Mitt Romney, who was riding high until it turned out his Iowa “victory” warranted scare quotes, is playing down his prospects in the South Carolina primary, deeming the race “neck-and-neck” Friday. As Palmetto State Republicans make their pick today, it’s going to be a bumpy ride. The Daily Beast’s guide to what to watch in what could be the last real of the primary season, or just the beginning:
A Warm Carolina Welcome for The Gentleman from Georgia
With the most recent polls showing him pulling ahead of Romney, Gingrich tried to turn a potentially devastating Nightline interview with his second wife—she says he wanted “an open marriage” to continue his affair with the woman who instead became his current wife—to his advantage at Thursday night’s debate. The crowd cheered and applauded when he used a question about the allegations to rip “the destructive, vicious, negative nature of much of the news media.”
Rick Santorum, running fourth in the four-man field in South Carolina, tried to raise the issue Friday, telling voters that there were “issues of character” for Gingrich. “I believe in forgiveness … I do believe having some accountability to a higher calling other than self is a very, very important aspect and perspective that is important for leaders.”
But Marianne’s interview seems to have fallen short of its target. On Friday, even Romney’s senior advisers were conceding that the state was at the least in play. “Do I think we could lose South Carolina? Sure. Of course,” Romney strategist Stuart Stevens told CNN.
What is the Tea Party Brewing?
If voters still want to hear more about any one issue, it’s the economy. The evangelical community (sort of) consolidated behind Santorum. But not many voters have followed (or if they have, they’re lying to pollsters about it).
People still have too many bills and not enough work, and they’re more likely to vote for a politician who tells them how he’s going to make that better. “This is a very volatile field,” Tea Party Express head Amy Kremer told reporters. “The people of South Carolina are going to have to make the decision and what they can all agree on is the economy is the most important issue.”
Much like the evangelical community, Tea Partiers haven’t found what they’d like in the Republican field this year. Mitt Romney focused his campaign activities on the affluent coastal parts of the state, where he hopes to score support from moderates. South Carolina Senator Jim DeMint, who supported Romney in the past, has withheld his endorsement. “I don’t think there’s very many people in South Carolina who are waiting for me to tell them how to vote,” he said Friday.
Other Tea Party voters seemed more interested in continuing the local politics and grassroots organizing that swept the movement into the national consciousness in the first place. Myrtle Beach Tea Party leader Joe Dugan was one of those who said his attention is elsewhere. “Some of our people will continue to campaign for their candidates in Florida,” he told the Financial Times, “but I think others will choose to take a larger role in helping the state to elect Tea Party-minded candidates to the Congress and to local positions.”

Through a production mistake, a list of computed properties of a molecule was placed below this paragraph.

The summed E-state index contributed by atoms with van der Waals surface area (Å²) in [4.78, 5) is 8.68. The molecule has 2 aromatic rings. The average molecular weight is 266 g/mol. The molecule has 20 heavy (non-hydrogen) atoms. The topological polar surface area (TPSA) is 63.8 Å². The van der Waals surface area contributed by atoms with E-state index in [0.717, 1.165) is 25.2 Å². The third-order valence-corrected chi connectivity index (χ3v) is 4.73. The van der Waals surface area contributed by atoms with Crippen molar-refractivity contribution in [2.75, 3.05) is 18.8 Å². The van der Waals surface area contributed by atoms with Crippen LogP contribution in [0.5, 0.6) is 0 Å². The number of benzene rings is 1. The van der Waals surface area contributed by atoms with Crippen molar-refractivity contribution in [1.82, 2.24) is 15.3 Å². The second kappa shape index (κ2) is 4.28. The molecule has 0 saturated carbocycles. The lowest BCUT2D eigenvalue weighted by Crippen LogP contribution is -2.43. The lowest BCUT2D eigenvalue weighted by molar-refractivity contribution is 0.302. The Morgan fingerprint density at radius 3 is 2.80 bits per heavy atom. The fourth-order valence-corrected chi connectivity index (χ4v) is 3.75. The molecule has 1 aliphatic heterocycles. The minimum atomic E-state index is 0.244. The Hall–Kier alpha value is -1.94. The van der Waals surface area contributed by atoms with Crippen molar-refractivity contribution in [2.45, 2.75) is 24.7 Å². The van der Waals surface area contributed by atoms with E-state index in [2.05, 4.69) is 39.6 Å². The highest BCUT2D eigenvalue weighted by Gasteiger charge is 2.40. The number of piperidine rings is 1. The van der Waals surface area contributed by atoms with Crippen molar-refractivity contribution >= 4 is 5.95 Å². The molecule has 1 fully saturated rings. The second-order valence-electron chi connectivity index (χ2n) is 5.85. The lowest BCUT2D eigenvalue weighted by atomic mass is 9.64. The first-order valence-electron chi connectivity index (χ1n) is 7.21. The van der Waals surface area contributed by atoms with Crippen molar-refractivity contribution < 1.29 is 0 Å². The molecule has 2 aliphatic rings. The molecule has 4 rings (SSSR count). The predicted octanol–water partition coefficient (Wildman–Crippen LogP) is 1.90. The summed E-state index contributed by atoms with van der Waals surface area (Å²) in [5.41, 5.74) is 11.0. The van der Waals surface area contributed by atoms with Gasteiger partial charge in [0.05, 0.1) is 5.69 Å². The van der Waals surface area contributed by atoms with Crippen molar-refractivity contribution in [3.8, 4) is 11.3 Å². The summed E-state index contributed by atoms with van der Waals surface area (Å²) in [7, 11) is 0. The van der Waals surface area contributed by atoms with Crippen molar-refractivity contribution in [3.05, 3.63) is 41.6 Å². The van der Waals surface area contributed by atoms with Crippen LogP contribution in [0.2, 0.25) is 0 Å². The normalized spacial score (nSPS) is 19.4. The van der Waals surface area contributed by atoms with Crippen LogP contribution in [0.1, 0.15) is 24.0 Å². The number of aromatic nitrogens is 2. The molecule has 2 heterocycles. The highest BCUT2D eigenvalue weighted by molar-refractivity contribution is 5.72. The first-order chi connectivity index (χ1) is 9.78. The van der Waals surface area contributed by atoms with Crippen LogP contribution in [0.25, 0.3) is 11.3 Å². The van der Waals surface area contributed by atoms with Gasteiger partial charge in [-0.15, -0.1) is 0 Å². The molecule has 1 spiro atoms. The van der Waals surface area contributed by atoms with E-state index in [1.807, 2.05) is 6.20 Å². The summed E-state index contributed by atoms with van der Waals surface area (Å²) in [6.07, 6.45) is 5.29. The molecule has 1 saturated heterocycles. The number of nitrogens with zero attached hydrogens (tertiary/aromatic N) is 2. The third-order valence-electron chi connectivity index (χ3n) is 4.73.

The Christian Science Monitor staged the question in more dire terms, asking “Is tea party ‘dead’ if Newt Gingrich fails in South Carolina?” ABC asked “Is South Carolina the Last Gasp for Tea Party in GOP Nomination?”
Websites for Wonks
The website for the South Carolina State Election Commission has archived primary results, rundowns on the candidates, a guide to how the Commission reports results on election nights, tips and reminders for South Carolina voters—everything!
Go here to see the fastest results as South Carolina precincts report.
The Real Colbert Bump
Stephen Colbert and former candidate Herman Cain hosted a rally Friday. Colbert, who has his own super PAC, tried to buy naming rights to the primary, and has been urging South Carolina voters to cast their ballot for Cain, was in rare form. “If corporations are people, then I’m a people person,” he said, satirizing the Citizens United decision. “The Lockheed Martin Luther Burger King, if you will.” Cain didn’t seem to get it. Reuters reported Thursday that Democrats in the state were ”unamused” by Colbert’s pro-Cain activities. Thursday, Mr. 9-9-9 announced to the Southern Republican Leadership Conference that he was endorsing “the people.” The people, unlike Cain himself, are not on the ballot in South Carolina.
It sounds like another instance of Colbert rubbing out the line between satire and reality. But if enough voters follow his exhortations and get behind Cain, the former Godfather’s CEO could wind up with a delegate or two. Put that possibility together with that of a Gingrich win today and a primary season that drags all the way to convention—and with Ron Paul and perhaps Rick Santorum also hanging in and collecting delegates — and the next few months could be truly uncharted waters.